Continuing this week’s reflection on the issues involving Catholic teachings and political citizenship (see my three previous blogs), I am referring readers to some important source documents. Learning about Catholic teachings and the many commentaries on these issues is a vital part of our responsibility as a university rooted in the Catholic faith tradition. We may agree or disagree about the issues, but we cannot be agnostic about the actual sources of moral teachings and learned analysis of their applications in specific places in public life.
First, see this article from the Catholic News Service for a quick and balanced summary of some of the key issues with Nancy Pelosi’s positions and the Church.
The U.S. Conference of Catholic Bishops has promulgated a number of important policy statements and guidelines on the participation of Catholics in political life in the United States. “Faithful Citizenship,” the first link below, is a critical baseline document for all Catholics who participate in the political system. The bishops update this document periodically according to the U.S. election calendar.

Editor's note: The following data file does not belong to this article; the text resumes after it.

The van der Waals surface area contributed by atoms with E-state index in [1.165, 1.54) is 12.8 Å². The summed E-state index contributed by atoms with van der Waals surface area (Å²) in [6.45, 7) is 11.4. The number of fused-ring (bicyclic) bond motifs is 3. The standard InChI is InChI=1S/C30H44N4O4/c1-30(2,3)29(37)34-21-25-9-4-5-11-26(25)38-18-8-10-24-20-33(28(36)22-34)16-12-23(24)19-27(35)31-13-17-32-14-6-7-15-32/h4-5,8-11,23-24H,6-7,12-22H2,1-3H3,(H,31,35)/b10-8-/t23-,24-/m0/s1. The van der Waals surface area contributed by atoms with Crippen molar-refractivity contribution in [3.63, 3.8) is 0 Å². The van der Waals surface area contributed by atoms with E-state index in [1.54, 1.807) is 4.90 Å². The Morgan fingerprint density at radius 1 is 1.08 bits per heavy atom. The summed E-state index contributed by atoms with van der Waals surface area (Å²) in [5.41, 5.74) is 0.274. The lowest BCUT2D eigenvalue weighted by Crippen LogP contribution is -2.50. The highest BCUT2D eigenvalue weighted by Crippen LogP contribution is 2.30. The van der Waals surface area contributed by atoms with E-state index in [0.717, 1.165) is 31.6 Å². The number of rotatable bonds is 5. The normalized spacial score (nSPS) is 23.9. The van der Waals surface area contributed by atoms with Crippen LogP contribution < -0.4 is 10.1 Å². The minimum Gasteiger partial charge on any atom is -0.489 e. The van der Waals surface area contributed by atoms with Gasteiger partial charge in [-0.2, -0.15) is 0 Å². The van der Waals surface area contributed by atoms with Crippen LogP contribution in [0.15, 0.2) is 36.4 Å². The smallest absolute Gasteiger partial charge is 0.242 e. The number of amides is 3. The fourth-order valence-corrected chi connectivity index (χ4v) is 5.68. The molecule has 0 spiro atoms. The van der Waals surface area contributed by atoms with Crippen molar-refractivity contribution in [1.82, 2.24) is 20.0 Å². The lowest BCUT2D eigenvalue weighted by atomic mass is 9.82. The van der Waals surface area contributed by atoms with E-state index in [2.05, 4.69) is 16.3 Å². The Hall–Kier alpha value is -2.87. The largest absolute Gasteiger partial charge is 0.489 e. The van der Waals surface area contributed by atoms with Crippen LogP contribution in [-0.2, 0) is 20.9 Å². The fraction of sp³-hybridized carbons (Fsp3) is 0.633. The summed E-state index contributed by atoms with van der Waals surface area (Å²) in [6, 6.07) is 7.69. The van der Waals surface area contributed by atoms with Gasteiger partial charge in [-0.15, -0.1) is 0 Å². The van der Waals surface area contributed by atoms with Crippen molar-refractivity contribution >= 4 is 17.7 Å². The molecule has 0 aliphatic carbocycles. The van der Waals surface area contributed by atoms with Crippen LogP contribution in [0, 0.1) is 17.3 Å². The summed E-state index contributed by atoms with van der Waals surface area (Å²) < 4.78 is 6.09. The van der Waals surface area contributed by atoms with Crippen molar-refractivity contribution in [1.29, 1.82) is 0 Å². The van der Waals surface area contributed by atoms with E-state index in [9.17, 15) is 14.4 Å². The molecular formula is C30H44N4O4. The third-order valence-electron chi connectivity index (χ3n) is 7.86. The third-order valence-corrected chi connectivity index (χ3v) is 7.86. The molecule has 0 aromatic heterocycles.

Particularly as a result of John Kerry’s candidacy for the presidency, and the prominence of other Catholic politicians whose political positions on abortion and gay rights conflict with Church teachings, the bishops have made several statements on the questions presented by Catholics in public office:
This is a statement made by a group of Catholic Democrats in the House of Representatives in response to the public discussions about their faith and political choices, and a reply from the bishops:
Below are two links to America magazine, a Jesuit publication known for intellectual analysis of contemporary Catholic issues. The first link is an interesting editorial discussing this topic. The second very valuable link goes to a compendium page with links to numerous articles and official Catholic documents on these topics:
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